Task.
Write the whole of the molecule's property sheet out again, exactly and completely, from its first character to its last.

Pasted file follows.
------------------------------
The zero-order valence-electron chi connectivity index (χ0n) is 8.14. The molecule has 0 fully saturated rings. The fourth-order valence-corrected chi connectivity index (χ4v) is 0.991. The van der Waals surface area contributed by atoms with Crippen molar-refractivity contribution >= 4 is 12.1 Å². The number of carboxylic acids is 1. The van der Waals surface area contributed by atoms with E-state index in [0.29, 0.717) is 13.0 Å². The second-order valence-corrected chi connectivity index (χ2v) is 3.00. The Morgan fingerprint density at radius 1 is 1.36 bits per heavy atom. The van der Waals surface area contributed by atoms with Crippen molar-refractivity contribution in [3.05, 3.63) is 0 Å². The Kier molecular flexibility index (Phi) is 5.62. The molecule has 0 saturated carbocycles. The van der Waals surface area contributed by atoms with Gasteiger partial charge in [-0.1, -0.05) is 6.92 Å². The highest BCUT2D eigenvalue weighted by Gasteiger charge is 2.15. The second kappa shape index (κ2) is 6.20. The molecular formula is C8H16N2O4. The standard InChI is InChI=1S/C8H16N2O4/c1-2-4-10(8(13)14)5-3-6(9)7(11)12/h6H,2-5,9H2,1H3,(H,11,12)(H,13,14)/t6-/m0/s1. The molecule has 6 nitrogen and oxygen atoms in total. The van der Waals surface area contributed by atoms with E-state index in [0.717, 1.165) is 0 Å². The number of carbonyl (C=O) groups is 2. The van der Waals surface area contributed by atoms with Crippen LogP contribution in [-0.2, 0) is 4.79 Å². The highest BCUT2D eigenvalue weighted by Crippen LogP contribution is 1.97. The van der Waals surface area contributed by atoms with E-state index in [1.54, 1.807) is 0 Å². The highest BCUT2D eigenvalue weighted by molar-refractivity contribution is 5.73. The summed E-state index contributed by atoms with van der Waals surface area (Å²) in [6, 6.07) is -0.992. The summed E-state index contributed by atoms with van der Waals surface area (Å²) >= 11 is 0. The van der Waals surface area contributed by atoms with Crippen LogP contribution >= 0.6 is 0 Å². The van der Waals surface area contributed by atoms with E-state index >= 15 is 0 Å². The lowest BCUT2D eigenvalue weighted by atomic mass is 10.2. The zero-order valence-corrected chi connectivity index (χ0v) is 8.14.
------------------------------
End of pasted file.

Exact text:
The zero-order valence-electron chi connectivity index (χ0n) is 8.14. The molecule has 0 fully saturated rings. The fourth-order valence-corrected chi connectivity index (χ4v) is 0.991. The van der Waals surface area contributed by atoms with Crippen molar-refractivity contribution >= 4 is 12.1 Å². The number of carboxylic acids is 1. The van der Waals surface area contributed by atoms with E-state index in [0.29, 0.717) is 13.0 Å². The second-order valence-corrected chi connectivity index (χ2v) is 3.00. The Morgan fingerprint density at radius 1 is 1.36 bits per heavy atom. The van der Waals surface area contributed by atoms with Crippen molar-refractivity contribution in [3.05, 3.63) is 0 Å². The Kier molecular flexibility index (Phi) is 5.62. The molecule has 0 saturated carbocycles. The van der Waals surface area contributed by atoms with Gasteiger partial charge in [-0.1, -0.05) is 6.92 Å². The highest BCUT2D eigenvalue weighted by Gasteiger charge is 2.15. The second kappa shape index (κ2) is 6.20. The molecular formula is C8H16N2O4. The standard InChI is InChI=1S/C8H16N2O4/c1-2-4-10(8(13)14)5-3-6(9)7(11)12/h6H,2-5,9H2,1H3,(H,11,12)(H,13,14)/t6-/m0/s1. The molecule has 6 nitrogen and oxygen atoms in total. The van der Waals surface area contributed by atoms with E-state index in [0.717, 1.165) is 0 Å². The number of carbonyl (C=O) groups is 2. The van der Waals surface area contributed by atoms with Crippen LogP contribution in [-0.2, 0) is 4.79 Å². The highest BCUT2D eigenvalue weighted by Crippen LogP contribution is 1.97. The van der Waals surface area contributed by atoms with E-state index in [1.54, 1.807) is 0 Å². The highest BCUT2D eigenvalue weighted by molar-refractivity contribution is 5.73. The summed E-state index contributed by atoms with van der Waals surface area (Å²) in [6, 6.07) is -0.992. The summed E-state index contributed by atoms with van der Waals surface area (Å²) >= 11 is 0. The van der Waals surface area contributed by atoms with Crippen LogP contribution >= 0.6 is 0 Å². The van der Waals surface area contributed by atoms with E-state index >= 15 is 0 Å². The lowest BCUT2D eigenvalue weighted by atomic mass is 10.2. The zero-order valence-corrected chi connectivity index (χ0v) is 8.14.